BOISE, Idaho -- Authorities investigating the stabbing deaths of four University of Idaho students as they slept in a house near campus asked for patience Sunday after a week passed with no arrests and residents of this small college town remain on edge and concerned about their safety.
Authorities at a news conference on campus said they have no suspect or weapon in the Nov. 13 killings that shook Moscow, a town of 25,000 residents in the Idaho Panhandle. Students and residents have expressed concern about a lack of details from police, who initially said there was no danger to the public but a few days later walked that back by acknowledging they couldn't say there was no threat.
“We know that people want answers — we want answers, too,” Idaho State Police Col. Kedrick Wills said. “Please be patient as we work through this investigation. We owe this to these young kids. To these young adults. We owe it to them. And we’re absolutely dedicated to make sure that that happens.”
Moscow Police Chief James Fry said authorities have received nearly 650 tips and conducted 90 interviews. Police have also requested businesses and residences in specific parts of the city to share with them footage recorded between 3 a.m. and 6 a.m. on the day of the killings.
“It's a complex and terrible crime,” Fry said, “and it will take some time to resolve.”
University President Scott Green said instructors have been told to prepare for a possible hybrid teaching system that includes in-person and remote learning for students not comfortable returning to the campus after the fall recess, which includes Thanksgiving, ends after this week.
“While we certainly hope there's a swift closure with the arrest of whoever is responsible for this crime, we must also be prepared for all the possibilities, including a lengthy investigation,” Green said.
All four victims were members of fraternities and sororities: seniors Madison Mogen, 21, of Coeur d’Alene, Idaho, and Kaylee Goncalves, 21, of Rathdrum, Idaho; junior Xana Kernodle, 20, of Post Falls, Idaho; and freshman Ethan Chapin, 20, of Mount Vernon, Washington. The women were roommates, and Chapin was dating Kernodle.
Authorities on Sunday said they were each stabbed multiple times, and that some had defensive wounds.
Police said Chapin and Kernodle were at Sigma Chi house on the University of Idaho camps and returned home around 1:45 a.m. on Nov. 13. Police said Mogen and Goncalves were at a bar called The Corner Club in downtown Moscow, left the bar and stopped at a food truck, and then also returned home at about 1:45 a.m.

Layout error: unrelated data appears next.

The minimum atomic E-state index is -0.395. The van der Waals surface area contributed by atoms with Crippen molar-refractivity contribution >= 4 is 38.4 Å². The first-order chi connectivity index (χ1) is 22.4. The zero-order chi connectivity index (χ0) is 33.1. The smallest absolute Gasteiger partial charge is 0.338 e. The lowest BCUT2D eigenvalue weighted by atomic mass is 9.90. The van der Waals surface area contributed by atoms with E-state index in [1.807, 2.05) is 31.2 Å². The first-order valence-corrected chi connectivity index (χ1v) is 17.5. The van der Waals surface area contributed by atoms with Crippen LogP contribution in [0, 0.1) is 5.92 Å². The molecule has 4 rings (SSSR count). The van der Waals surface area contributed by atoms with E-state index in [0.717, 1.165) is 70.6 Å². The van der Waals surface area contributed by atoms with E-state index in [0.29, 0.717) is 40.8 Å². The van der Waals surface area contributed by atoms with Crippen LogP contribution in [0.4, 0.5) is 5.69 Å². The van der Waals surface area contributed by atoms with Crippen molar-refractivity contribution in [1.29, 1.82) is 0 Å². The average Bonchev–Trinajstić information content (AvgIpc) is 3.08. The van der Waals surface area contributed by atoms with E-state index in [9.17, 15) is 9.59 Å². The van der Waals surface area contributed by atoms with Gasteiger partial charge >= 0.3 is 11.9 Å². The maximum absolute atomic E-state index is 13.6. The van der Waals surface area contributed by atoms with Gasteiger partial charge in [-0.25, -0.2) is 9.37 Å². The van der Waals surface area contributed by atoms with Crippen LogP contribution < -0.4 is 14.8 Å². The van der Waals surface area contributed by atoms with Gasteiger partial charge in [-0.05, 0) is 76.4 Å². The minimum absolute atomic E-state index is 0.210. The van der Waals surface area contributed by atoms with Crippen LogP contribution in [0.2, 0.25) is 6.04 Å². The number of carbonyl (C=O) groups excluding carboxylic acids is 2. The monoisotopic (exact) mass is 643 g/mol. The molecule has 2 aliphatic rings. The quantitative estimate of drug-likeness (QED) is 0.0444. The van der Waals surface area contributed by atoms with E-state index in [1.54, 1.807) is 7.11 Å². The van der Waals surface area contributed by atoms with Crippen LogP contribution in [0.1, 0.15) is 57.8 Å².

Mogen and Goncalves also made multiple calls to a male who police haven't identified. Fry on Sunday said police believe those calls have no connection with the killings.
Another person wearing a hooded sweatshirt and seen in a video at the food truck near Mogen and Goncalves shortly before they returned home is also not involved in the crime, police said. Additionally, police said, a private driver who gave Mogen and Goncalves a ride home was not involved in the crime.
Police said two other roommates who were in the house on the night of the killings had returned home at about 1 a.m. and slept through the attack, waking later that day. Police said one of their phones was used to call 911 from inside the residence at 11:58 a.m. Police on Sunday declined to say who made the 911 call, but did say additional visitors had come to the house that morning.
Police have said the two roommates were not involved in the killings.
Police said the victims were found on the second and third floors of the six-bedroom home, but declined on Sunday to say specifically on which floor the individual victims were found.
Police have said evidence leads them to believe the students were targeted, though they haven’t given details and declined to do so again on Sunday. Investigators say nothing appears to have been stolen from the victims or the home. Police have said there was no sign of forced entry, and first responders found a door open when they arrived.
Police on Sunday also asked the public to avoid rumors about the killings and get their information only from official sources. Police have previously said online reports of the victims being tied and gagged are not accurate.
Police previously seized the contents of three dumpsters to locate possible evidence. But on Sunday, Moscow Police Capt. Roger Lanier said “nothing of note was discovered.”
Detectives have also asked local businesses if they recently sold a fixed-blade knife.
Dozens of additional law enforcement officers have arrived in Moscow to help with the investigation or with patrols, officials said.
The Moscow Police Department said four detectives, five support staff and 24 patrol officers are working on the case.
The Federal Bureau of Investigation has 22 investigators helping in Moscow, and 20 more agents assisting from outside the area.
The Idaho State Police has supplied 20 investigators, 15 troopers for patrols, and its mobile crime scene team.